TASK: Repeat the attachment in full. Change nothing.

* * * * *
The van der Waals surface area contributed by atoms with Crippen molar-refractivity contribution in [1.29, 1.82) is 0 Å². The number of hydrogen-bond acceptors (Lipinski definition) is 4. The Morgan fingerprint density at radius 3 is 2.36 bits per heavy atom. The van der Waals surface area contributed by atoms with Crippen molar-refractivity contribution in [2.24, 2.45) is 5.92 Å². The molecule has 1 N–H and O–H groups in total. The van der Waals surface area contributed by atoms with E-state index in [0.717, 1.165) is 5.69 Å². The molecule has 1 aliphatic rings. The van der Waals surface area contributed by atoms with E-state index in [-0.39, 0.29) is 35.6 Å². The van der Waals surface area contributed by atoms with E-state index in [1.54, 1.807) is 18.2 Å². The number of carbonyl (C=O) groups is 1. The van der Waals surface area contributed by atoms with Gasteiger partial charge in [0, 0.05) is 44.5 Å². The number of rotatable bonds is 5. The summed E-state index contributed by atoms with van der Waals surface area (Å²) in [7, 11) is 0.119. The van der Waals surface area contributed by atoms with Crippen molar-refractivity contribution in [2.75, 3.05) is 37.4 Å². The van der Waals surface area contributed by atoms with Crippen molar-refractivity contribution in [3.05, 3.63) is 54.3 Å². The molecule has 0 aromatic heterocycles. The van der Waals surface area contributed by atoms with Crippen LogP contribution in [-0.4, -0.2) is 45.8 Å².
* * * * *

The van der Waals surface area contributed by atoms with Crippen molar-refractivity contribution in [1.29, 1.82) is 0 Å². The number of hydrogen-bond acceptors (Lipinski definition) is 4. The Morgan fingerprint density at radius 3 is 2.36 bits per heavy atom. The van der Waals surface area contributed by atoms with Crippen molar-refractivity contribution in [2.24, 2.45) is 5.92 Å². The molecule has 1 N–H and O–H groups in total. The van der Waals surface area contributed by atoms with E-state index in [0.717, 1.165) is 5.69 Å². The molecule has 1 aliphatic rings. The van der Waals surface area contributed by atoms with E-state index in [-0.39, 0.29) is 35.6 Å². The van der Waals surface area contributed by atoms with E-state index in [1.54, 1.807) is 18.2 Å². The number of carbonyl (C=O) groups is 1. The van der Waals surface area contributed by atoms with Gasteiger partial charge in [0, 0.05) is 44.5 Å². The number of rotatable bonds is 5. The summed E-state index contributed by atoms with van der Waals surface area (Å²) in [7, 11) is 0.119. The van der Waals surface area contributed by atoms with Crippen molar-refractivity contribution in [2.75, 3.05) is 37.4 Å². The van der Waals surface area contributed by atoms with Crippen molar-refractivity contribution in [3.05, 3.63) is 54.3 Å². The molecule has 0 aromatic heterocycles. The van der Waals surface area contributed by atoms with Crippen LogP contribution in [-0.4, -0.2) is 45.8 Å².